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Laura Desmond

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Can advertising be both a force for commerce AND a force for good?

People love to say they hate advertising – and in many ways, I think we've earned our bad reputation (which might sound strange coming from the CEO of the largest media agency in the world). Personally, I believe that advertising has a responsibility to be more informative, more relevant, and more reliable in helping people navigate the landscape of choices in their lives. At the same time, we have to honor our commitment and responsibility to our client partners to grow their businesses and build their brands. In your view, what advertisers are doing the best job of serving this dual role in a genuine way? What are some examples you've seen, both past and present, that demonstrate being a force for good as well as a force for business? What more can be done in this space?

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  • Jan 24 2012: I read many of the comments and did not see anyone raise this point and apologize if I am reiterating the stance someone has already taken.

    To advertise you need a product, service or cause in which to share. If that item is not inherently "good" (which has not been defined through this debate) then you are limited in the messaging you can share about that item. I define "good" as something that without motive will raise the standard of living. I know this is a very broad definition but "good is a very broad word.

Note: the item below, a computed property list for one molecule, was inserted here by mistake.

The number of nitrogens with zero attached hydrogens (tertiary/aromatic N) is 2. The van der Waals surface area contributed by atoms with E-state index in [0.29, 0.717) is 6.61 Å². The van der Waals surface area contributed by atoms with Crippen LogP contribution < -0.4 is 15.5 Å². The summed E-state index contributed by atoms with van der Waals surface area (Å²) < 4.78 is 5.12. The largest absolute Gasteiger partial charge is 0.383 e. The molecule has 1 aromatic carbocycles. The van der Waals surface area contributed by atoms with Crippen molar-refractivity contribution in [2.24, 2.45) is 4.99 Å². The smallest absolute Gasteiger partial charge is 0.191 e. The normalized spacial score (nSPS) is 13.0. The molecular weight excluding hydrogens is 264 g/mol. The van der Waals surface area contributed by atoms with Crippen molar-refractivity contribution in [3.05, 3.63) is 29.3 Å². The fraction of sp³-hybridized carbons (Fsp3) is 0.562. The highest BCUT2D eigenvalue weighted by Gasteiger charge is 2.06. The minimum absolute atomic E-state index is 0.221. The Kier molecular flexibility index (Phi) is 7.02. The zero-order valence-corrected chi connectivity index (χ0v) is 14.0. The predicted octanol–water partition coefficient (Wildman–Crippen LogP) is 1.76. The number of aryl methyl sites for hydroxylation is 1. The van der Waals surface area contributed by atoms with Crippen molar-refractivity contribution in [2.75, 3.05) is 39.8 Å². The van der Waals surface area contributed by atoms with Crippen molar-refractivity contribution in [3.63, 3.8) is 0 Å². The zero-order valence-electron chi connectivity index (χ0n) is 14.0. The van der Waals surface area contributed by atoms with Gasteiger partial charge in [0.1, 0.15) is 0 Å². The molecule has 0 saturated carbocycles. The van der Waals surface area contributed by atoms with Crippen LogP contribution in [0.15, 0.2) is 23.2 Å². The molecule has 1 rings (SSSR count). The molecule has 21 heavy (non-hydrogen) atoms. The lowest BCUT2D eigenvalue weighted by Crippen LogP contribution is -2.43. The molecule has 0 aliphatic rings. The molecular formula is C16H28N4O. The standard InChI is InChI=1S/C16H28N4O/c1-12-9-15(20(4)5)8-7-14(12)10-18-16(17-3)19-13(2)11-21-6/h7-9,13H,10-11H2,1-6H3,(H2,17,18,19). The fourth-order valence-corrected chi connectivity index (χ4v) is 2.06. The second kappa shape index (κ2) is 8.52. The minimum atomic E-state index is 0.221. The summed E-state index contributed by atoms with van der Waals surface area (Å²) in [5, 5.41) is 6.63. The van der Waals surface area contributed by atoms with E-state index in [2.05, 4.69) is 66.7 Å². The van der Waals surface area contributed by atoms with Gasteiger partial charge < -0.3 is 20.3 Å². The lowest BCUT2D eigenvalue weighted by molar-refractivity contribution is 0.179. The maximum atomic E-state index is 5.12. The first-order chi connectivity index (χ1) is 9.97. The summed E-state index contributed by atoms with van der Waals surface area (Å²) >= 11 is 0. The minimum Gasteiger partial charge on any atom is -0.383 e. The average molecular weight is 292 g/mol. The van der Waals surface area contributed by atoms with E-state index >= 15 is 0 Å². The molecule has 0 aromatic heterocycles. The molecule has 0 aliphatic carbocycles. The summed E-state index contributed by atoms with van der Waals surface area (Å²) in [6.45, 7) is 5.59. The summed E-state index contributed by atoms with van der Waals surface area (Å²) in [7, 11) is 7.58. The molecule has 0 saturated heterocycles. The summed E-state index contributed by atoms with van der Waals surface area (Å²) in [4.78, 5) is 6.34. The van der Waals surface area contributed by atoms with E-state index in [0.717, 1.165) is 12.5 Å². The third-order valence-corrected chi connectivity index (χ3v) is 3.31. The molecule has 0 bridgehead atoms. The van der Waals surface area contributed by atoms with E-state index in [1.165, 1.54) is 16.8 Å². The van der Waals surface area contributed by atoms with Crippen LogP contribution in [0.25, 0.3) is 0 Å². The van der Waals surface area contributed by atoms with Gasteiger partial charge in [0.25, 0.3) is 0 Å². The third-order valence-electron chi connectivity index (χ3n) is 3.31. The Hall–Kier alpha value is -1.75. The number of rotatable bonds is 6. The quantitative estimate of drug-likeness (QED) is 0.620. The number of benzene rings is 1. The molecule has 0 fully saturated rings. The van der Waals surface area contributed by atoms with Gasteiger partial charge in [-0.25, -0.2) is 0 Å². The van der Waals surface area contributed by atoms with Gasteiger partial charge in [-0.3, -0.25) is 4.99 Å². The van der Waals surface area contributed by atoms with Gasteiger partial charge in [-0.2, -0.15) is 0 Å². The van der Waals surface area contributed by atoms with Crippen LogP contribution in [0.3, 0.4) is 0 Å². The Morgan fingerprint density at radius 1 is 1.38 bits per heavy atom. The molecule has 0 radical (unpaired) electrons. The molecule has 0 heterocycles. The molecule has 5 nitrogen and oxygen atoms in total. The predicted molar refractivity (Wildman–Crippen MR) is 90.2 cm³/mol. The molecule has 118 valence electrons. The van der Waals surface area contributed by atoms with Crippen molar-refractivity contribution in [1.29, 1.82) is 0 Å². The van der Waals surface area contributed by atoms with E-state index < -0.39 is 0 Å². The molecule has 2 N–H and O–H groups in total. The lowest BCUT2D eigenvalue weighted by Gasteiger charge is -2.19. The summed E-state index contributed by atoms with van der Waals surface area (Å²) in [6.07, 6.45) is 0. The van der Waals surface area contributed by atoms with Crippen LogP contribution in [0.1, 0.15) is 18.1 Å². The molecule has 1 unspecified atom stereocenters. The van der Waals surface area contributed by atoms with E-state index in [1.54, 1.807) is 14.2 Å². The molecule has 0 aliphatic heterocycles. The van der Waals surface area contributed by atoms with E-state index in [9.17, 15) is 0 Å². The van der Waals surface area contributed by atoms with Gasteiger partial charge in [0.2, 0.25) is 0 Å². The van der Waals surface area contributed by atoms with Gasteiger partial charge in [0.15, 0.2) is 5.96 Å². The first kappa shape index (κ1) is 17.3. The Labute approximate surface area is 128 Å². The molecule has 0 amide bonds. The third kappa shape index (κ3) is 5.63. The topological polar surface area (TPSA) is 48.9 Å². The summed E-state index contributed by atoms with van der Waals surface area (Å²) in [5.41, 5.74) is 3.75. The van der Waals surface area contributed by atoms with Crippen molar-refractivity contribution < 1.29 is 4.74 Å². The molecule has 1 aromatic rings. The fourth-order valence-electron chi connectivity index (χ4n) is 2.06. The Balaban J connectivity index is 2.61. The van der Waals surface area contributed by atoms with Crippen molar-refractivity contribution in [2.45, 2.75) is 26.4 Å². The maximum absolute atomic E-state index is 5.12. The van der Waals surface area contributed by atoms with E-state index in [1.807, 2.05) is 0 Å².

Time to take a stance - advertising can be good for commerce and improve the betterment of the world as long as the product, service or cause you are advertising is intent to do the same. If you are trying to advertise a product that pollutes the environment, has major health risks and costs more well.... that's why spin marketing was created to engage but deflect from the flaws of the product.

    I think this is a great topic to debate but in my opinion the egg definitely comes before the chicken and the chicken can only be as good as the egg.
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      Jan 25 2012: You raise an interesting point - what is the definition of "good"? Many of the comments on this thread point to cause marketing as examples of advertising as a force for good. I think we can broaden that if we take it to a more personal level and think about things are sources of "good" in our own lives. For me, "good" can be range from something that makes me laugh to something that teaches me to something that inspires me to think differently. By those standards, there is a lot of potential for advertising to "grow the good", whether that be measured by societal change, or the spreading of new ideas or simply by good humor and laughter.

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